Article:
A U.S. Marine provides security with an M2 Browning .50 Caliber machine gun during Exercise Reindeer II in Setermoen, Norway. Credit: US Marines.

America’s famed “Fighting Leathernecks” are coming, and they will be riding in new state-of-the-art ships, designed to take the fight to China’s coast.

These light amphibious warships will act as “ruggedized beaching craft,” one senior Navy official put it — that can travel longer distances.

China has pushed too many buttons at the Pentagon with its aggression in the South China Sea and elsewhere, and Uncle Sam is responding in a big way.

According to officials, 10 new warships that will be capable of delivering 75 US Marines straight from the sea onto a beach will operate in and around the first chain of islands off China’s coast, Gina Harkins of Military.com reported.

The ships will be designed to zip around what’s known as the first island chain — the archipelagos that pepper the South and East China seas stretching from near Japan and South Korea down toward Vietnam — carrying new Marine littoral regiments.

They will operate independently of the amphibious ready groups with which Marine expeditionary units typically deploy, Military.com reported.

Instead, light amphibious warships will augment ARGs (Amphibious Ready Groups), officials told reporters, possibly under the leadership of a Navy squadron commander.

The regiments, which are being tested out in Hawaii, will include infantry, logistics and anti-air personnel, Military.com reported.

“Forward-deployed [in US Indo-Pacific Command] and ready to fight tonight is kind of the key,” a top Marine official said of the new ships.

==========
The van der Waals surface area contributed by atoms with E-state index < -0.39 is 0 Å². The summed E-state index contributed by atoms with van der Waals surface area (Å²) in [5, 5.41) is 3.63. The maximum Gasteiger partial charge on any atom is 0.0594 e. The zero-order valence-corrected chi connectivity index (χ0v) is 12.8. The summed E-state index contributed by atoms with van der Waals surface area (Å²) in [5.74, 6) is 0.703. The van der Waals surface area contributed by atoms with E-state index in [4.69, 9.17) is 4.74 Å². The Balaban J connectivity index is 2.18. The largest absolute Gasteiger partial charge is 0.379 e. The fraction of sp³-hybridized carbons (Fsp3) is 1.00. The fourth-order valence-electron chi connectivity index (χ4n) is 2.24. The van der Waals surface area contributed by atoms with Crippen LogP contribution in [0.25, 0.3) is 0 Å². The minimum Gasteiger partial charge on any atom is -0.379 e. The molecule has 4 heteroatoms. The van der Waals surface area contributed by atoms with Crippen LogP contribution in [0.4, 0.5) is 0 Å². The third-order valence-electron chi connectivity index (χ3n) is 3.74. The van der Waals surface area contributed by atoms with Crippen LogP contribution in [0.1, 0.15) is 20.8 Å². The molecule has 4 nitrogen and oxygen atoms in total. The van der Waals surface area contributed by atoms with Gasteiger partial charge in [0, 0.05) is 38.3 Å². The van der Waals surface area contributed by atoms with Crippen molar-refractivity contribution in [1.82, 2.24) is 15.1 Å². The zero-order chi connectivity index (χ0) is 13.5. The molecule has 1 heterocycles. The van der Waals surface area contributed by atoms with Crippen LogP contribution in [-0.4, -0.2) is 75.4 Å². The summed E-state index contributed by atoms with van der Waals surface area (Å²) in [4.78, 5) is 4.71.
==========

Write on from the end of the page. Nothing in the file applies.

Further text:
U.S. Marines conduct a simulated amphibious assault of exercise Talisman Sabre 19 in Bowen, Australia. Credit: US Marines.

Having US Marines — known for taking and holding positions amid superior forces and suffering heavy casualties without breaking — is the last thing China wants on its doorstep, Military.com reported.

But these and other measures are on the way, as the US shifts its focus to China as the “biggest threat” in the world.

This is why Marine Corps Commandant Gen. David Berger has called for more Navy ships that can carry small landing teams of Marines, Military.com reported.

By comparison, the Marine Expeditionary Units that deploy on amphibious assault ships comprise roughly 2,200 personnel.

Increasing threats in the Pacific and elsewhere are driving the need for a new fleet of less expensive ships that can be built quickly, he said.

“We need a light amphibious warship — a lot of them,” Berger said earlier this year.

The Navy’s shipbuilding plan calls for investing about US$1.5 billion between 2022 and 2026 to build 10 of the 200-foot ships, known as LAWs, Military.com reported.

That’s just a fraction of the US$147 billion plan to build 82 new Navy vessels during that five-year period.

The Marine official who briefed reporters on the plan this week described LAWs as “the missing piece” between the Navy’s amphibious assault ships and ship-to-shore connectors.

Plans released this spring called for the ship to be able to operate at 14 knots for a minimum of 3,500 nautical miles and capable of “enduring up to several weeks-long deployments and trans-oceanic transits.”

According to Business Insider, the Marines are totally re-examining where their forces are postured in the Asia-Pacific region.

Tens of thousands of Marines are based in California, Hawaii and Japan — “pointed like an arrow” at the Korean Peninsula, Gen. Berger said at annual Modern Day Marine event in September.

It’s a layout that leaders put in place at the end of World War II and has been successful for decades, Business Insider reported.

Looking ahead 10 years from now, though, “it’s not a great posture for the joint force,” Berger said.

“We need to relook at [it] for the Marines.”

The Corps is undergoing a service-wide redesign that will shed personnel and heavy equipment and refocus the force for possible island-hopping missions in the Pacific, Business Insider reported.

The plan focuses heavily on naval integration, bringing the Marine Corps back to its roots, in which it’ll head ashore from ships after many years of ground conflict in the Middle East.